By David Barker
Author and Publisher of Materials for Japanese Learners of English
Back to Basics Blog for Teachers
When I did my initial teaching course way back in 1992, our trainers made it clear that standing at the front of the class and explaining things to students was simply not the done thing. Good teachers, we were told, don’t explain things; good teachers have special techniques for “eliciting” or “facilitating discovery” of the points they want to get across.
I suspect that this was a reaction to the excessively teacher-centered methods that had gone before, and to be fair, my trainers did have a point. After all, who wants to sit in a classroom and be “talked at” day after day? As with so many things in our profession, however, this new awareness did not result in a logical “Perhaps we should do less one-way explaining” or “Perhaps we should combine explaining with other methods of instruction,” but rather the more reactionary “Right! Nobody is to explain anything anymore!”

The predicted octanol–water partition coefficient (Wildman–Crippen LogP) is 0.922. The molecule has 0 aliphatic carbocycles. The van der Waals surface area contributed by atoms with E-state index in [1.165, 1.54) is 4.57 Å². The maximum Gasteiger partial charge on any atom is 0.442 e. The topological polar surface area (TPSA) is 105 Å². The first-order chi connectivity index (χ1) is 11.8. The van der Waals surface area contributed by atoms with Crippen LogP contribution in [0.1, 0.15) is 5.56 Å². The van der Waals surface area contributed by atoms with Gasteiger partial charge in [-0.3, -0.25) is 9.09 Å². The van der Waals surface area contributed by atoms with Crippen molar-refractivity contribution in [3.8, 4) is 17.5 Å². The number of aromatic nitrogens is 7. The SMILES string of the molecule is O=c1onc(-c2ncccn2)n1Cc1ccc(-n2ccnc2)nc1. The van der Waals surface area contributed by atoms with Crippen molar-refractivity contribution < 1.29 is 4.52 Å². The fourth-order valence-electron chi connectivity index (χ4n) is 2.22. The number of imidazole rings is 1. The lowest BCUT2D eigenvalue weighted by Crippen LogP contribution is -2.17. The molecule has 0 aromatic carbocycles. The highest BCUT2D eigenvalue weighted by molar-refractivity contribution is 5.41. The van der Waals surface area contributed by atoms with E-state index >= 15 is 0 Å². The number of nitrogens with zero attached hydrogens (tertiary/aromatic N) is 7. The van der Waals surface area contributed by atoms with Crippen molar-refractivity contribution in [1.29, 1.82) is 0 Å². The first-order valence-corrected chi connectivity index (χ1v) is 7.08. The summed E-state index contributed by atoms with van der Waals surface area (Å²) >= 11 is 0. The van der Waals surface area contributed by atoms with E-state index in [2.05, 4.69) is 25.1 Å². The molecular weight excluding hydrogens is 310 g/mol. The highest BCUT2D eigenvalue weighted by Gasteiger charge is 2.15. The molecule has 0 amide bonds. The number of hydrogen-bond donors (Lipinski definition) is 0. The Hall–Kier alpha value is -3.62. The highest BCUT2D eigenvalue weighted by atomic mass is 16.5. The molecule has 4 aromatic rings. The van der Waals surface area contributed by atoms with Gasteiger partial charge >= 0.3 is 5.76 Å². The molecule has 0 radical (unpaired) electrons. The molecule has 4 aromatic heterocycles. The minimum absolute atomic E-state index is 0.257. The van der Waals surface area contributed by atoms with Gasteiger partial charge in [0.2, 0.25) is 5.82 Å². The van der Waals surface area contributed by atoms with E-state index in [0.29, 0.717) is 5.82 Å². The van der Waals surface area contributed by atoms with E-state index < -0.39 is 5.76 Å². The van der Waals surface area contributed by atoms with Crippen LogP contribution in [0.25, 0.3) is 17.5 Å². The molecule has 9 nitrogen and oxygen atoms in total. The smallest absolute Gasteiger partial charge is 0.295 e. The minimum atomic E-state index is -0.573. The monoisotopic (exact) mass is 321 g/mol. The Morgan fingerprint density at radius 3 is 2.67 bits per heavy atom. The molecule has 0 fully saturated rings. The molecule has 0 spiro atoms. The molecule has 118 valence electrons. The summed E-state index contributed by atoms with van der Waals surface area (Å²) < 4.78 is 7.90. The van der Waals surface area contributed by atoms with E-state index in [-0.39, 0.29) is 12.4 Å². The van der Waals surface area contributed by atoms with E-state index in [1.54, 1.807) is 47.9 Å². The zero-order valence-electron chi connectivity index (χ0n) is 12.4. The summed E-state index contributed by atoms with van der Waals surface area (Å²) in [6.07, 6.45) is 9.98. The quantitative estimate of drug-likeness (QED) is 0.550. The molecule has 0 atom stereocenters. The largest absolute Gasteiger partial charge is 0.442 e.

This way of thinking was particularly noticeable in the area of vocabulary instruction. In the 1990s, no self-respecting teacher would offer students a simple translation of a new word. Well, not in an observed lesson, anyway! I remember being told that there was no need to translate words because a skilled teacher should be able to convey the meaning of any vocabulary item through other methods, such as the use of gestures or mime. I still hear this claim a lot even now: I can explain any word without using the students’ language!
Again, an argument can be made in favor of this approach, but I think it misses an extremely important point that is often overlooked in language teaching: the question we should be asking ourselves is not “Is it possible for me to do XYZ?” but rather “Is XYZ the most productive way of using the very limited time available?” It is all very well contorting yourself to demonstrate the meaning of a word like “accelerate” through exaggerated mime, but is that really the best use of the teacher’s and the students’ time?
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